At the sign of the Barking lion...

St Margaret's chapel, Mells

At the sign of the Barking lion...

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St Margaret's chapel

    If you take the main road from Halesworth to Southwold and the sea, it isn't long before your eye is distracted by the great tower of Blythburgh church, the self-proclaimed cathedral of the marshes, like a great ship riding the land. This may distract you from the road sign pointing off the road to the south which declares Mellis 1/2. If you did spot it, you would probably think to yourself, hang on, I thought Mellis was up near Diss? And you'd be right. It is a mistake. However, some local has helpfully scratched off the i, and instead you cross the infant River Blyth and enter the tiny hamlet of Mells.

Pevsner places it in Holton parish. Historically, it was part of Wenhaston, the village centre of which is about two miles away. Whichever, it can never have been very big, half a dozen houses at the most. Behind them, the hill rises steeply, and Old Chapel Farm is a clue that we have found what we came to see.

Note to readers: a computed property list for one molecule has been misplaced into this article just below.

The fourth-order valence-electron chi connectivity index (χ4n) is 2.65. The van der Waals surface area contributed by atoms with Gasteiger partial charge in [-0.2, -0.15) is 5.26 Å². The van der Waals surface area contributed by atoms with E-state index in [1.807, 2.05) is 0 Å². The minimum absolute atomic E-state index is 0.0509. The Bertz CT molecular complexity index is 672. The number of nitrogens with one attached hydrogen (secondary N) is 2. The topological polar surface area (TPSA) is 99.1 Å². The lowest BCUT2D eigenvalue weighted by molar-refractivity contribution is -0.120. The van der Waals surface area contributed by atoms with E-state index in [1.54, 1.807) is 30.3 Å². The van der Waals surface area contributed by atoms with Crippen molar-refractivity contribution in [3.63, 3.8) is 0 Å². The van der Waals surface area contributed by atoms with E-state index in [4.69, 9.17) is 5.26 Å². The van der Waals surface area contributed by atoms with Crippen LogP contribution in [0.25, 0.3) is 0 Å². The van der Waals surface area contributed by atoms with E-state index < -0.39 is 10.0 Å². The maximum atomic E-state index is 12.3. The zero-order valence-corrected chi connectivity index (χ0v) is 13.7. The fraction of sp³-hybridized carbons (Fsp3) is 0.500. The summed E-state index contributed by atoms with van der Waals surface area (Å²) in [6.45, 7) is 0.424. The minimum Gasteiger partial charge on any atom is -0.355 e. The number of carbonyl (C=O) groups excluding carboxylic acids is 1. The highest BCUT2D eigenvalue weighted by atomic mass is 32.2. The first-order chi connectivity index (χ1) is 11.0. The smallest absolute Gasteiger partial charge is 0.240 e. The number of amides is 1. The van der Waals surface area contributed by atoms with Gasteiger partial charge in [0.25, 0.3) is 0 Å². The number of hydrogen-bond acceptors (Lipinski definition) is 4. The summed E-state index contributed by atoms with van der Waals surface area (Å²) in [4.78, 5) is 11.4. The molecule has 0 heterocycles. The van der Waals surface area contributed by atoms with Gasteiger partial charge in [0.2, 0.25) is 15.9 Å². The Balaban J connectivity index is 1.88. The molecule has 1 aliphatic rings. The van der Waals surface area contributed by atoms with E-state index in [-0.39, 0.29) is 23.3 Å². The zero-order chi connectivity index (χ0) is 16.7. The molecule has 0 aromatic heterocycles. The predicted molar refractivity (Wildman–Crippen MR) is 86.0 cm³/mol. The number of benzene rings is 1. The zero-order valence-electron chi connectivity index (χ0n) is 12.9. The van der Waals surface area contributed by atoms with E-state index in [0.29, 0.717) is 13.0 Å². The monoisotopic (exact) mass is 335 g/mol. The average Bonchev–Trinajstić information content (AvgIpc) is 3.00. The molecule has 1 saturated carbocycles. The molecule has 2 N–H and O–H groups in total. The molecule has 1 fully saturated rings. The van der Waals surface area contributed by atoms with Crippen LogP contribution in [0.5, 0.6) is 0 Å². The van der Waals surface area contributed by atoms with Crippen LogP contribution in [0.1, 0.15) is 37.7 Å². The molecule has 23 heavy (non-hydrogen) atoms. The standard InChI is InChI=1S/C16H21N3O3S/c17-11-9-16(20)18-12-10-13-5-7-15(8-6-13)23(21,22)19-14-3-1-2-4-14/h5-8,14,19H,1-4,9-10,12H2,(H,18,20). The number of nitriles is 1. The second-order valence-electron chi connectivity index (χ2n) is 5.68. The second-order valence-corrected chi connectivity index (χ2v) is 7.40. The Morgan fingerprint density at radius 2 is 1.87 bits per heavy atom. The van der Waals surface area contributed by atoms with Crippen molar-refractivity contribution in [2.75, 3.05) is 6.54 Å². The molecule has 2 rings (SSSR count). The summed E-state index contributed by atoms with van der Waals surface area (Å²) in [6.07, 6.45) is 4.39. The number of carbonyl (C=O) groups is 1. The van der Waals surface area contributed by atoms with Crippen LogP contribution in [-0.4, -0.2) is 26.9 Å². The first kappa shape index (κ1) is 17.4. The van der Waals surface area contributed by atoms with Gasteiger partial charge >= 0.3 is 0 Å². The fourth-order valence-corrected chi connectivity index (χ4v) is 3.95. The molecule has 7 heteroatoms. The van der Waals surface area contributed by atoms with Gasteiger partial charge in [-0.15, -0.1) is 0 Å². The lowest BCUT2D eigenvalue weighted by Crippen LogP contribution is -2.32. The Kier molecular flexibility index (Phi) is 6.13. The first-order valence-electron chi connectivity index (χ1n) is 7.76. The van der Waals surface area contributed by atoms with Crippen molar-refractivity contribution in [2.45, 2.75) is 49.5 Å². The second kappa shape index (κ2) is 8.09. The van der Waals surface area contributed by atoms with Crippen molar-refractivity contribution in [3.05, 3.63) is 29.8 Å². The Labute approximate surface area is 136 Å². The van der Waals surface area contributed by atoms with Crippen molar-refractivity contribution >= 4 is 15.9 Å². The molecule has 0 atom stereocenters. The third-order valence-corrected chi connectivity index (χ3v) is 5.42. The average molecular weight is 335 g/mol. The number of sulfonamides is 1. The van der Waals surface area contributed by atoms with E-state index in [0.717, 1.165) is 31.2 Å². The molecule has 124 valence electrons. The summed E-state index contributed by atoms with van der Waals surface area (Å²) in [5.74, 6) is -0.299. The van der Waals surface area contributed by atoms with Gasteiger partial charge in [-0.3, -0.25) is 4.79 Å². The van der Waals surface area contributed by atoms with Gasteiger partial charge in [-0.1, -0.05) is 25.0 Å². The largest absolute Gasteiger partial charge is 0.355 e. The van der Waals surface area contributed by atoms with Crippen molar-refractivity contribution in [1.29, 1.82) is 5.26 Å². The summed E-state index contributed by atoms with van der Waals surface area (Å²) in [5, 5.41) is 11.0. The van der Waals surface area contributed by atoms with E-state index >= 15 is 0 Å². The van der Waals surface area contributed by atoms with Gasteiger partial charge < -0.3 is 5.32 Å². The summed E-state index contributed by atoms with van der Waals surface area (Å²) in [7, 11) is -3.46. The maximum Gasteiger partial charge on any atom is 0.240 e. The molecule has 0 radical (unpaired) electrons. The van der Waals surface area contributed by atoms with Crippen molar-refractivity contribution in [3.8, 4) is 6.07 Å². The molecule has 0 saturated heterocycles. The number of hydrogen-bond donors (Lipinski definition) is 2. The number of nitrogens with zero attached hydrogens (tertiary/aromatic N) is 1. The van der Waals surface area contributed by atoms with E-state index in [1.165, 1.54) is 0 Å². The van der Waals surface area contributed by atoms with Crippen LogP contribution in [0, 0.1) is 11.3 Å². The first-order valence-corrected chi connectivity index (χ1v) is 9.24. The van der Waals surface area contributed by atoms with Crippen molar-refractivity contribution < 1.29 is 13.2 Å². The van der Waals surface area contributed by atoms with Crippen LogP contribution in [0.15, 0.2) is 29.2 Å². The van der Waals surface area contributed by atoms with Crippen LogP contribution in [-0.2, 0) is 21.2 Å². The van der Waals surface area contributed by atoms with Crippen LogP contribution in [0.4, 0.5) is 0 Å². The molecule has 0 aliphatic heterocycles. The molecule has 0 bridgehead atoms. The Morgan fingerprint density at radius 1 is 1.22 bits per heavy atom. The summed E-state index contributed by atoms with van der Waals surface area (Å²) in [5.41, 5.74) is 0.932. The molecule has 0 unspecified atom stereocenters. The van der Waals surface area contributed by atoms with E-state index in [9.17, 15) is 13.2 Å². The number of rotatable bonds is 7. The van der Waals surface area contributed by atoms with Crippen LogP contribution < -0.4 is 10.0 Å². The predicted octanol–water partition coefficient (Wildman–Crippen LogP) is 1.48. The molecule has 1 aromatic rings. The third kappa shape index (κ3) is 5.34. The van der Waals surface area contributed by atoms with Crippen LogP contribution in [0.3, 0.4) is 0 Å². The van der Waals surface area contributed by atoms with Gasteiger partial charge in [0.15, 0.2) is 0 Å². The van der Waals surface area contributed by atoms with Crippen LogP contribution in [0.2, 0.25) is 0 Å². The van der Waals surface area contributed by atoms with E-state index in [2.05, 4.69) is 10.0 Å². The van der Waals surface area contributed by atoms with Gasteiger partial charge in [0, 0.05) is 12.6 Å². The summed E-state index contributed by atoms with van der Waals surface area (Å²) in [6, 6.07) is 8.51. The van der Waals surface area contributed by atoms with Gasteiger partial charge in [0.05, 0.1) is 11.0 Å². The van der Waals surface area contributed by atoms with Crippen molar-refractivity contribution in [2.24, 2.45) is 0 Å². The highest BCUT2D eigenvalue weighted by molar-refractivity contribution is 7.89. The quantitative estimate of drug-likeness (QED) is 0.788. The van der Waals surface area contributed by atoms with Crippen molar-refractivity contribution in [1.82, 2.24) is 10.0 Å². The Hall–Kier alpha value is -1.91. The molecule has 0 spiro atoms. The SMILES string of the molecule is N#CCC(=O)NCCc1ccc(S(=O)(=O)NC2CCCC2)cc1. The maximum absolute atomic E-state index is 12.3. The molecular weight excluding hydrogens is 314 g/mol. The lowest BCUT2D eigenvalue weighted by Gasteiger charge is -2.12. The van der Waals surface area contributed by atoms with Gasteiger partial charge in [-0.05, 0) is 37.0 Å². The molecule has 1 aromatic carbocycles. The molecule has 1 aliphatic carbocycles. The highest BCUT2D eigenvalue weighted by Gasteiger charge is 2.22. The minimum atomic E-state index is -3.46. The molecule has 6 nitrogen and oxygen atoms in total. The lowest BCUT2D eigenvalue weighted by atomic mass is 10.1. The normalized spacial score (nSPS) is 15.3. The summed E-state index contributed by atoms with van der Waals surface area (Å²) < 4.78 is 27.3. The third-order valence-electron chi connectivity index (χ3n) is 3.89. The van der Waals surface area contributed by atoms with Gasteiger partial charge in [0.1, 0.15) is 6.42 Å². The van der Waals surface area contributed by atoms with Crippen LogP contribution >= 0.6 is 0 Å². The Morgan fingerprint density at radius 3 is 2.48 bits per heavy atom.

The manor here was held by Mettingham College, and it isn't clear to me if the chapel that stood in this hamlet was a chapel of ease to Wenhaston, or for the College of Priests. It was dedicated to St Margaret, a popular Saint in this part of the county. A document of 1550 says that it was not used after 1465, which coincides with the start of the greatest phase of Suffolk church-building. Intriguingly, after the dissolution the manor was granted to Thomas Denny, a relative of one of William Dowsing's more prominent deputies.

If Dowsing came to Mells nowadays, he would not find much to disagree with. All that remains is the chancel archway, clearly Norman, and part of the wall above it. The ruin sits on private land, and cannot be approached. When Dutt came this way in the 1920s, he said it had an apsed east end, though this is hard to tell now. The farm buildings beside it appear to have been converted into holiday homes since I last visited in 2002, but otherwise, only sheep pick over the ruins. Most people in Suffolk probably don't even know about it.

Simon Knott, November 2018

The chapel as I photographed it in 2002:

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